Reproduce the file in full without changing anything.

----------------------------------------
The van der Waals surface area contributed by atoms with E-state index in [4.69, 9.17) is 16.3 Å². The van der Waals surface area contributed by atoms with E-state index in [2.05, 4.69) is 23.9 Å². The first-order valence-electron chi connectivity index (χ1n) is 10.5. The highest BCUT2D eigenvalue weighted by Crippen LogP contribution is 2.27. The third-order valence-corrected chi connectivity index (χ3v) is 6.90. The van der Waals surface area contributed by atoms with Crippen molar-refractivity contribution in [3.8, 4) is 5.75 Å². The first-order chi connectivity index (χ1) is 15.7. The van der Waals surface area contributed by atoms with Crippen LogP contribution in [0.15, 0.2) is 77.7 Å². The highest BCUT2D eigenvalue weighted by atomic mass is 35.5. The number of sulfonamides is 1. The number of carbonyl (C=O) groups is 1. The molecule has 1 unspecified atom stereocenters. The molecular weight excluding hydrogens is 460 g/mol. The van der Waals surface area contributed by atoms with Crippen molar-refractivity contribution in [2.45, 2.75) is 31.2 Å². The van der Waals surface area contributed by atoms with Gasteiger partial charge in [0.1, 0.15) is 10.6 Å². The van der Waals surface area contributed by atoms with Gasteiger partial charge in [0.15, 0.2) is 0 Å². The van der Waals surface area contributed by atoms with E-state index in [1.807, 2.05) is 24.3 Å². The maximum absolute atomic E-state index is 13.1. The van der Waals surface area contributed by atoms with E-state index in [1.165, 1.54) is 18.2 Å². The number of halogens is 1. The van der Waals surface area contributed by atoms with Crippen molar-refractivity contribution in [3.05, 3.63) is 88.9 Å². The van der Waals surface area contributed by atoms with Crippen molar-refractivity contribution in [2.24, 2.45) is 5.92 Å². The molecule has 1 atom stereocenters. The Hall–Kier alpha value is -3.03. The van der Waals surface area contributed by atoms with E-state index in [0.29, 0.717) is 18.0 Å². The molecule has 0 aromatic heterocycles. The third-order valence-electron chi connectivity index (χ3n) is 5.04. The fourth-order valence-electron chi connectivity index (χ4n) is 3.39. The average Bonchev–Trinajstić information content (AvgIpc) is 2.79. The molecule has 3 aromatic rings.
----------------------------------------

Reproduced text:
The van der Waals surface area contributed by atoms with E-state index in [4.69, 9.17) is 16.3 Å². The van der Waals surface area contributed by atoms with E-state index in [2.05, 4.69) is 23.9 Å². The first-order valence-electron chi connectivity index (χ1n) is 10.5. The highest BCUT2D eigenvalue weighted by Crippen LogP contribution is 2.27. The third-order valence-corrected chi connectivity index (χ3v) is 6.90. The van der Waals surface area contributed by atoms with Crippen molar-refractivity contribution in [3.8, 4) is 5.75 Å². The first-order chi connectivity index (χ1) is 15.7. The van der Waals surface area contributed by atoms with Crippen LogP contribution in [0.15, 0.2) is 77.7 Å². The highest BCUT2D eigenvalue weighted by atomic mass is 35.5. The number of sulfonamides is 1. The number of carbonyl (C=O) groups is 1. The molecule has 1 unspecified atom stereocenters. The molecular weight excluding hydrogens is 460 g/mol. The van der Waals surface area contributed by atoms with Crippen molar-refractivity contribution in [2.45, 2.75) is 31.2 Å². The van der Waals surface area contributed by atoms with Gasteiger partial charge in [0.1, 0.15) is 10.6 Å². The van der Waals surface area contributed by atoms with Gasteiger partial charge in [0.15, 0.2) is 0 Å². The van der Waals surface area contributed by atoms with E-state index in [1.807, 2.05) is 24.3 Å². The maximum absolute atomic E-state index is 13.1. The van der Waals surface area contributed by atoms with E-state index in [1.165, 1.54) is 18.2 Å². The number of halogens is 1. The van der Waals surface area contributed by atoms with Crippen molar-refractivity contribution in [3.05, 3.63) is 88.9 Å². The van der Waals surface area contributed by atoms with Crippen molar-refractivity contribution in [2.24, 2.45) is 5.92 Å². The molecule has 1 atom stereocenters. The Hall–Kier alpha value is -3.03. The van der Waals surface area contributed by atoms with E-state index in [0.29, 0.717) is 18.0 Å². The molecule has 0 aromatic heterocycles. The third-order valence-electron chi connectivity index (χ3n) is 5.04. The fourth-order valence-electron chi connectivity index (χ4n) is 3.39. The average Bonchev–Trinajstić information content (AvgIpc) is 2.79. The molecule has 3 aromatic rings.